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UN: Security Council Warns Albanian Extremists In Presevo

The UN Security Council has condemned violent acts by ethnic Albanian extremists in southern Serbia and called for increased efforts by international forces to stabilize the situation there. The Council statement followed an appeal by the Yugoslav foreign minister to stop the violence and allow what he called "momentum" on Kosovo affairs to carry forward. UN Correspondent Robert McMahon reports.

United Nations, 20 December 2000 (RFE/RL) -- The UN Security Council today expressed serious concern about the deteriorating situation in southern Serbia's Presevo Valley and said it appreciated the restraint shown so far by Yugoslav authorities.

The council adopted a presidential statement condemning the violence committed in recent weeks by ethnic Albanian extremists in the Presevo Valley. The statement came after a report from the UN Secretary-General's office which said attacks by the ethnic Albanian fighters in mid-November increased in "size, sophistication and aggressiveness."

The report noted that three Serbian police have been killed in attacks by an Albanian group called the Liberation Army of Presevo, Medvedja and Bujanovic, three towns populated mostly by ethnic Albanians in Serbia.

Earlier, Yugoslav Foreign Minister Goran Svilanovic addressed the council and said his government is especially concerned by the timing of the attacks in Presevo. He said the new democratic government of Yugoslavia was committed to dialogue with the United Nations, NATO and moderate Albanians from Kosovo but the outbreak of violence threatened to undermine this process.

"No solution can be achieved without dialogue and negotiation and the loss of the momentum may bring about the deterioration of the situation and lead to unforeseeable consequences. Such a course of events may not only aggravate the situation in Kosovo-Metojiha but also jeopardize the democratic process in the federal republic of Yugoslavia and affect the stability of the region as a whole."

Today's council session followed a statement issued by the Yugoslav and Serbian governments demanding that the council condemn the attacks in Presevo and set a deadline for the pullback of ethnic Albanian fighters. Otherwise, that statement said, Yugoslavia would exercise its right to solve the problem itself.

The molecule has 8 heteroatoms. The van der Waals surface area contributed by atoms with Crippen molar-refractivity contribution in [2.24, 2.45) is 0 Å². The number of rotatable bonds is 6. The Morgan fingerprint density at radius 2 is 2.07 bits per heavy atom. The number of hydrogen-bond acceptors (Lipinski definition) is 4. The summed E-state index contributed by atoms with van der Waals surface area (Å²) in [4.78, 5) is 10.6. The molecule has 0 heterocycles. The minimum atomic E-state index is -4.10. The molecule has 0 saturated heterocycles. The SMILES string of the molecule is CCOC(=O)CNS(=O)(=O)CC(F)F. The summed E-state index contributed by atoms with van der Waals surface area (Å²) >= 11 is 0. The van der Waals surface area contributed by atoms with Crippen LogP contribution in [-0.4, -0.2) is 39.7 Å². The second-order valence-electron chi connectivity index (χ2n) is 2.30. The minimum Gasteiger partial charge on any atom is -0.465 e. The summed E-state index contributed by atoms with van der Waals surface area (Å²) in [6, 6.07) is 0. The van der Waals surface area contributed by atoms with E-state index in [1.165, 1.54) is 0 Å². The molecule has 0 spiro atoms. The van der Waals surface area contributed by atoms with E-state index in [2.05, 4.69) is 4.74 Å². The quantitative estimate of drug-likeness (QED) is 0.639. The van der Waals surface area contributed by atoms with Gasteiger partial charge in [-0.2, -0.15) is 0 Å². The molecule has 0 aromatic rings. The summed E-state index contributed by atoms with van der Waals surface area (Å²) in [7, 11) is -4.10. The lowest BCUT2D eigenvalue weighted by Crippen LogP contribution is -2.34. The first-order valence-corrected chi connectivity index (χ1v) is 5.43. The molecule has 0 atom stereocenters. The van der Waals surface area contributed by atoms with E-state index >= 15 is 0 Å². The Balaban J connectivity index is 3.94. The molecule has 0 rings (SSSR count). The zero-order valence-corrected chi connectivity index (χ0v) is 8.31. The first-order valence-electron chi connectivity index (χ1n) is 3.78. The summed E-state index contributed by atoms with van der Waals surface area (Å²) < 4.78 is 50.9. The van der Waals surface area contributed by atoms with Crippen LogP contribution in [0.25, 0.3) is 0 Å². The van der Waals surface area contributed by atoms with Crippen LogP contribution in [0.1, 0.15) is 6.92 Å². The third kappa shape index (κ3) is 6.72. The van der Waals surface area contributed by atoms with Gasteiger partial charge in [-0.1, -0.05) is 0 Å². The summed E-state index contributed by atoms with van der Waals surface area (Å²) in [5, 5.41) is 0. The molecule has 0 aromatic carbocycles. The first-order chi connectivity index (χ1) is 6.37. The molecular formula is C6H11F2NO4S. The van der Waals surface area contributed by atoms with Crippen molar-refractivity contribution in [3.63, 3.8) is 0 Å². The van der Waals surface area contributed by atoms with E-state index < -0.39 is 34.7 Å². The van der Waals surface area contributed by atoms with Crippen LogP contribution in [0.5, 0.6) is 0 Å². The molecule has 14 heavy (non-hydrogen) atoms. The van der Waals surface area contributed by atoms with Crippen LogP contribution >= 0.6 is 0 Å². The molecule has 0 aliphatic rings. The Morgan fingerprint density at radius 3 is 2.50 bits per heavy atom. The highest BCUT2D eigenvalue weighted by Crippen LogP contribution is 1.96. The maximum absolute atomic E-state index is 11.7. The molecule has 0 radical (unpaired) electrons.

Svilanovic offered no such warning today but instead stressed his government's willingness to open up a dialogue with ethnic Albanians in Kosovo on setting a framework for stabilizing the situation in the region.

"My government is prepared to take all necessary measures to integrate the local Albanian population and help them participate actively and be represented in local and central authorities as well as in other walks of life, in particular, before all, police, health care, education, et cetera."

Security Council members applauded the moves toward conciliation by the government of President Vojislav Kostunica. The deputy U.S. ambassador to the United Nations, James Cunningham, said KFOR has responded to the alarm from Yugoslav officials by increasing efforts to tighten the border between Kosovo and the border zone where the armed extremists are operating. He said KFOR has detained dozens of suspected extremists and seized a number of weapons headed to the Presevo region.

Cunningham also urged Kosovo Albanian politicians to use their influence to stop the extremist groups from operating in Presevo. And he appealed for both sides not to overreact to the situation.

"We would caution against exaggerated charges and calls for military action that have emanated from some on both sides of the Kosovo border."

Cunningham also joined UN officials in welcoming the results of the recent municipal elections in Kosovo, which led to 800 members of new assemblies taking office next month. The U.S. deputy ambassador spoke in favor of provincial elections in the spring of 2001, which he said would solidify democratic gains in Kosovo. The outgoing UN administrator in the province, Bernard Kouchner, has also spoken in favor of such elections.

But Russia's ambassador to the United Nations, Sergei Lavrov, said elections should not be discussed until the situation of minorities in Kosovo is improved. He said a push for more elections at this time would serve to aggravate, not lessen tensions, in the area.

"Forced elections at an earlier date, which the outgoing mission head was striving for, would only strengthen the mono-ethnic character of Kosovo, stir up nationalist sentiments in Albanian areas in southern Serbia and aggravate the situation on the ground in Presevo Valley."

The Security Council was eager to issue its condemnation of the violence ahead of this weekend's elections in Serbia, in which democratic forces are expected to do well.